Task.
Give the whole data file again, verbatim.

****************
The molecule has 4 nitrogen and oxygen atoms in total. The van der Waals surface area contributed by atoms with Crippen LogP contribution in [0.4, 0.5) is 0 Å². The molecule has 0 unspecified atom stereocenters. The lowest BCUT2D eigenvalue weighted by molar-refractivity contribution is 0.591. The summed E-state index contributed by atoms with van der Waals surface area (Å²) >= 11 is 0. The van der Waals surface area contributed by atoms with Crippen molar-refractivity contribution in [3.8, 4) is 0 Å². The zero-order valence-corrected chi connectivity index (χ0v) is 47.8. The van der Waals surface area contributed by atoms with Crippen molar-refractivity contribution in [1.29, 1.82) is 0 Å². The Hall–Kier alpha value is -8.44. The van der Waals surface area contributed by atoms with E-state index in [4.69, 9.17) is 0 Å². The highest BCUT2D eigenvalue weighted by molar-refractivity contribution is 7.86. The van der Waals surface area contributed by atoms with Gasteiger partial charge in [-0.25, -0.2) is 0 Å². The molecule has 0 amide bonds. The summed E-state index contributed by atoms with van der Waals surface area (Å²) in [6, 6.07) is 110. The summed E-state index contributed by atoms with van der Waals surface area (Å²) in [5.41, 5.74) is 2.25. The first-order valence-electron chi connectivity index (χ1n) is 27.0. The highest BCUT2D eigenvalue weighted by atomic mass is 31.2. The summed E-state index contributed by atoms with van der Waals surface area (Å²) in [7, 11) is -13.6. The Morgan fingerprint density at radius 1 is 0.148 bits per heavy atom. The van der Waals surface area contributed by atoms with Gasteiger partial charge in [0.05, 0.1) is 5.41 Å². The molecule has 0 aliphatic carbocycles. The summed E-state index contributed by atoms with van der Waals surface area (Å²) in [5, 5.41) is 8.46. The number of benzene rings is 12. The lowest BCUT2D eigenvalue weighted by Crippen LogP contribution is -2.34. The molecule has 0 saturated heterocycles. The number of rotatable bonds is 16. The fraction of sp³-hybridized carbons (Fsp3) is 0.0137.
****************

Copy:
The molecule has 4 nitrogen and oxygen atoms in total. The van der Waals surface area contributed by atoms with Crippen LogP contribution in [0.4, 0.5) is 0 Å². The molecule has 0 unspecified atom stereocenters. The lowest BCUT2D eigenvalue weighted by molar-refractivity contribution is 0.591. The summed E-state index contributed by atoms with van der Waals surface area (Å²) >= 11 is 0. The van der Waals surface area contributed by atoms with Crippen molar-refractivity contribution in [3.8, 4) is 0 Å². The zero-order valence-corrected chi connectivity index (χ0v) is 47.8. The van der Waals surface area contributed by atoms with Crippen molar-refractivity contribution in [1.29, 1.82) is 0 Å². The Hall–Kier alpha value is -8.44. The van der Waals surface area contributed by atoms with E-state index in [4.69, 9.17) is 0 Å². The highest BCUT2D eigenvalue weighted by molar-refractivity contribution is 7.86. The van der Waals surface area contributed by atoms with Gasteiger partial charge in [-0.25, -0.2) is 0 Å². The molecule has 0 amide bonds. The summed E-state index contributed by atoms with van der Waals surface area (Å²) in [6, 6.07) is 110. The summed E-state index contributed by atoms with van der Waals surface area (Å²) in [5.41, 5.74) is 2.25. The first-order valence-electron chi connectivity index (χ1n) is 27.0. The highest BCUT2D eigenvalue weighted by atomic mass is 31.2. The summed E-state index contributed by atoms with van der Waals surface area (Å²) in [7, 11) is -13.6. The Morgan fingerprint density at radius 1 is 0.148 bits per heavy atom. The van der Waals surface area contributed by atoms with Gasteiger partial charge in [0.05, 0.1) is 5.41 Å². The molecule has 0 aliphatic carbocycles. The summed E-state index contributed by atoms with van der Waals surface area (Å²) in [5, 5.41) is 8.46. The number of benzene rings is 12. The lowest BCUT2D eigenvalue weighted by Crippen LogP contribution is -2.34. The molecule has 0 saturated heterocycles. The number of rotatable bonds is 16. The fraction of sp³-hybridized carbons (Fsp3) is 0.0137.